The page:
Long hair, care and feeding of

2020-05-16 12:12:16 UTC

As some of you know, I used to have long hair—down to my waist, kept in a ponytail. I’ve gone back and forth a couple times; currently I have short hair.

The ability to maintain short hair is kind of hard to come by right now, which is hard on people who are not used to growing/were not intending to grow their hair out.

There are a couple of solutions to that. One is to acquire a hair-clipper, even if it takes you awhile, and teach yourself how to use it, almost certainly with some hair-styling fails along the way. (There is nothing wrong with this; “sucking at something is the first step to being sort of good at something”, and you can consider this the cultivation of a skill that you will then have available to you for the rest of your life.)

This post is about the other solution.


Hair is a set of trade-offs. Short hair chooses one set; long hair chooses its complement.

Short hair Long hair
Maintenance Regular trims/haircuts Optional maintenance of bangs or sides; doing nothing at all works too
Shampoo Very little Buy it by the liter
Styling Part of the haircut itself Done by accessorizing the hair; e.g., adding things to it, curling or flattening it, putting it in a ponytail or braid
Cleanliness Can vacuum up the clippings after a trim Finding random fallen long hairs all the time

One of the best parts of long hair is not having to do anything to it. It just grows, and doesn’t need my help to do that. No regular visits to the barbershop, no having to mow my own head every few weeks. All I need to do is wash it.

On washing it: Yes, the shampoo consumption rate difference is real. As your hair grows longer, the amount of shampoo needed to wash it—and the amount of water needed to both wash and rinse it—will increase. Part of why I’m keeping up my short hair is to make my shampoo supplies last longer; if I didn’t have my hair-clipper, I might have gone back to long, and would see my shampoo consumption just starting to tick up about now.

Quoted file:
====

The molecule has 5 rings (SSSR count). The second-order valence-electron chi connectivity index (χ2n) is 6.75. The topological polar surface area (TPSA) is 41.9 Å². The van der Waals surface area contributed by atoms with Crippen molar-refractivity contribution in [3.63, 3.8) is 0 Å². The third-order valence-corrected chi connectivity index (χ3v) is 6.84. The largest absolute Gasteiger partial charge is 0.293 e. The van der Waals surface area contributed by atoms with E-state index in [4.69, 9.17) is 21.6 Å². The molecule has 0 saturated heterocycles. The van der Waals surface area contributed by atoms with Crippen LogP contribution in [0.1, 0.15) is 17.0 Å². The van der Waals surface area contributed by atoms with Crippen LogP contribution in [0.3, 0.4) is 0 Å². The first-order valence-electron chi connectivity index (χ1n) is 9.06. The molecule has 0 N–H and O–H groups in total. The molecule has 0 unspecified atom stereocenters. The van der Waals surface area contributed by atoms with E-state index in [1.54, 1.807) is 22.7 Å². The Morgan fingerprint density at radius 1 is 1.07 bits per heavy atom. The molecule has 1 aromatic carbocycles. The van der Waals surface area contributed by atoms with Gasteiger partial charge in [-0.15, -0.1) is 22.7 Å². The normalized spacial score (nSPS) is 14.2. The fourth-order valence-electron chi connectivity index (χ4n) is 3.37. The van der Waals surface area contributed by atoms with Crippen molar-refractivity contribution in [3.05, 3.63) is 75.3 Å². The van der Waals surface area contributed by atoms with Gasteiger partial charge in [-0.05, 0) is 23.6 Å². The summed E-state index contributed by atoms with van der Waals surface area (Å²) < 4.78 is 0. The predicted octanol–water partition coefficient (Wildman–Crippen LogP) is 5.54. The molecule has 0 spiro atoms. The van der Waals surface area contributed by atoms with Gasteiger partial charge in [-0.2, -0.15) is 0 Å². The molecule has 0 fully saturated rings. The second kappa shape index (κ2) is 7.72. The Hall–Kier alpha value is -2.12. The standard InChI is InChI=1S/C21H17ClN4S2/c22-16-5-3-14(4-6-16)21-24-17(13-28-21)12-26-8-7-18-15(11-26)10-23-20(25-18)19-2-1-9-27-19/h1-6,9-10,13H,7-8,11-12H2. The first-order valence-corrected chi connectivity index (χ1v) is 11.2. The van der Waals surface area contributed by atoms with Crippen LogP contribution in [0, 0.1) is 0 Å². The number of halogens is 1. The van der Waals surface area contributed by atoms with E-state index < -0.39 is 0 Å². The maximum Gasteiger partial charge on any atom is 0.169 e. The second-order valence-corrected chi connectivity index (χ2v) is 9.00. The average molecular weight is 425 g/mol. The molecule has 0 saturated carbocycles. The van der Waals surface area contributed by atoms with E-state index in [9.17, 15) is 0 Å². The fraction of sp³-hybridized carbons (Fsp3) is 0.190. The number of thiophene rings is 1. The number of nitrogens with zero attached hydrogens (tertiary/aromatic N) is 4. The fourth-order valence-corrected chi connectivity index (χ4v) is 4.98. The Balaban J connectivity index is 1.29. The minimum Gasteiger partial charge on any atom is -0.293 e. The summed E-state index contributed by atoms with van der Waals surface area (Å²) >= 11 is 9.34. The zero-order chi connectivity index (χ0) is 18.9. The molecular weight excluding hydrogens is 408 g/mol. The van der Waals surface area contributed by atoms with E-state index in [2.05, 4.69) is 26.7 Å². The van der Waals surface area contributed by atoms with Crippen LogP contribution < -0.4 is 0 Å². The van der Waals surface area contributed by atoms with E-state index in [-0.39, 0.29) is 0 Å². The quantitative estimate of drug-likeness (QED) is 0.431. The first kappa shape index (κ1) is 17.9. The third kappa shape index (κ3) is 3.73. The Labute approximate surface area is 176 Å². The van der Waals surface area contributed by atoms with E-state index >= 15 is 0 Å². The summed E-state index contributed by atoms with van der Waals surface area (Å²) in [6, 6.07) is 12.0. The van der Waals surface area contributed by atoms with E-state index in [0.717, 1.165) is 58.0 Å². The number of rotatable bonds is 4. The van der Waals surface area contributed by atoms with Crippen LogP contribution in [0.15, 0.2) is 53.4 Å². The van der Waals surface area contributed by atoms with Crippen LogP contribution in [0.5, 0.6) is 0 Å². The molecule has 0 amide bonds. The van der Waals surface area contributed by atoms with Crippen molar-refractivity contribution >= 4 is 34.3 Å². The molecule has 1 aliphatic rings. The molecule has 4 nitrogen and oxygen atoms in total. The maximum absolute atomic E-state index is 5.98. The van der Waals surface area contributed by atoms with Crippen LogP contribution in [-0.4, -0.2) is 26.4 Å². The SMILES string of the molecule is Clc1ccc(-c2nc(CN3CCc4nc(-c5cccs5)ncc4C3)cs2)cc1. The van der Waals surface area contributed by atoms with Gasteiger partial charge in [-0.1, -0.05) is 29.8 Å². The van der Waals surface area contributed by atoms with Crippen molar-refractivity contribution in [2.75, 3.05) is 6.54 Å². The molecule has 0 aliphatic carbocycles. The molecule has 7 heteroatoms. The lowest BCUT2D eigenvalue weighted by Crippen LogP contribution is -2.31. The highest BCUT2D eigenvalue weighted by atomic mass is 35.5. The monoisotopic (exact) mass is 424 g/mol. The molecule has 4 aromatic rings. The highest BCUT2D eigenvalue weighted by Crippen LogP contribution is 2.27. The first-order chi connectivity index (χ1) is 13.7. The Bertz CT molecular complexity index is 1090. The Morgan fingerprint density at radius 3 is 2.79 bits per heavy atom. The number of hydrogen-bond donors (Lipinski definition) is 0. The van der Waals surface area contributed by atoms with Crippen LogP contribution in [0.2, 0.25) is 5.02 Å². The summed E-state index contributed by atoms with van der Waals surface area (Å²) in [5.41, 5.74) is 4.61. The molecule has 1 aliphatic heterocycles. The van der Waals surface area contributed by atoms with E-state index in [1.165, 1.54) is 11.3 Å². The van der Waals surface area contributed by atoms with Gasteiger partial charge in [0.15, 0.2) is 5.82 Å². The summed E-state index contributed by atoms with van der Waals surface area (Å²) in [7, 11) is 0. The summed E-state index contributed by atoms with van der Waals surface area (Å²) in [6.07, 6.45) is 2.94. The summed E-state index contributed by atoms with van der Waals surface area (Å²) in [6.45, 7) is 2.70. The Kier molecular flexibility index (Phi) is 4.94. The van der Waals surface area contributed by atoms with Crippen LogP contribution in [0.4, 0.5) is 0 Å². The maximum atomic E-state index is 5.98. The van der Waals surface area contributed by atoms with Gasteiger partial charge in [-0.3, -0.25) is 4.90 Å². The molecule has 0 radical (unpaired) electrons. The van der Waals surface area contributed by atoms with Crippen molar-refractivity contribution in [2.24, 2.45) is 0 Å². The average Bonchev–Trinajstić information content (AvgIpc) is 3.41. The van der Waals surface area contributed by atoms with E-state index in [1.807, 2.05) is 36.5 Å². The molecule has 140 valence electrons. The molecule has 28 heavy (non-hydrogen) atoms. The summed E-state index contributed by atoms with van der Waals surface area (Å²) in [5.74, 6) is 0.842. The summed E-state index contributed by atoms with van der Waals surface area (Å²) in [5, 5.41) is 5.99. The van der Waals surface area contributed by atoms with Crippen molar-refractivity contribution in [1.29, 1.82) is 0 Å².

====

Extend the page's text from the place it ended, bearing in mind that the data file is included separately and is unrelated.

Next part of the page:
Styling short hair consists of how you cut it—that is, how short you cut the various sections of it (front, sides, back). There’s also how you part it if the top is long enough for that, bangs/fringe, etc. Styling long hair consists of shaping it or putting things in it. I kept my long hair in a ponytail, which meant I used a ponytail band.

Cleanliness is an underappreciated benefit of short hair. All hair naturally falls out after a certain amount of time; coupled with growth rate, that means hair typically falls out at a certain length. That length is the maximum length you can grow your hair out to. It is also the length of the innumerable fallen hairs you will find on the carpet and on random things all the time, and for years after you switch (back) to short hair—I still find random long hairs occasionally, and I’ve had short hair for over a year now.


Growing your hair long happens in multiple phases.

Phase 0 is when it isn’t long yet—it’s still short, maybe out to a few inches at most.

Phase 1 is when, if maintaining short hair, you’d consider yourself overdue for a haircut.

Phase 2 is the worst part. This is when it is definitely no longer short but isn’t long enough to put into a ponytail. It hangs in front of your eyes, gets in front of your face, and is generally messy for a period of months. (This is the point at which I start wearing bobby pins above the corners of my face to keep my hair out of it.)

Phase 3 is when the hair gets long enough that you can put it into a ponytail or—after even more time—a braid.


Hair is different from one person to the next.

What everyone knows is that hair comes in different shapes. From straight, flat hair to waves to loose curls to really tight curls. My hair is naturally straight with subtle waves, so that’s where my experience is. Different shapes require different techniques, and your hair may require tools and techniques that I can’t speak to.

Less well-known is that hair also comes in different thicknesses. My hair is really thick, which is why I’ve never been able to braid it. (Or at least that’s what I blame it on.) Some people’s hair is really thin. It’s a spectrum.


There are some things you should buy while your hair is growing out (in addition to the 55-gallon drum of shampoo).

One is bobby pins. They come in different colors to match your hair; find yours and buy a big pack of it. You will lose them, and sometimes the paint wears off or a pin looses up and loses its grip.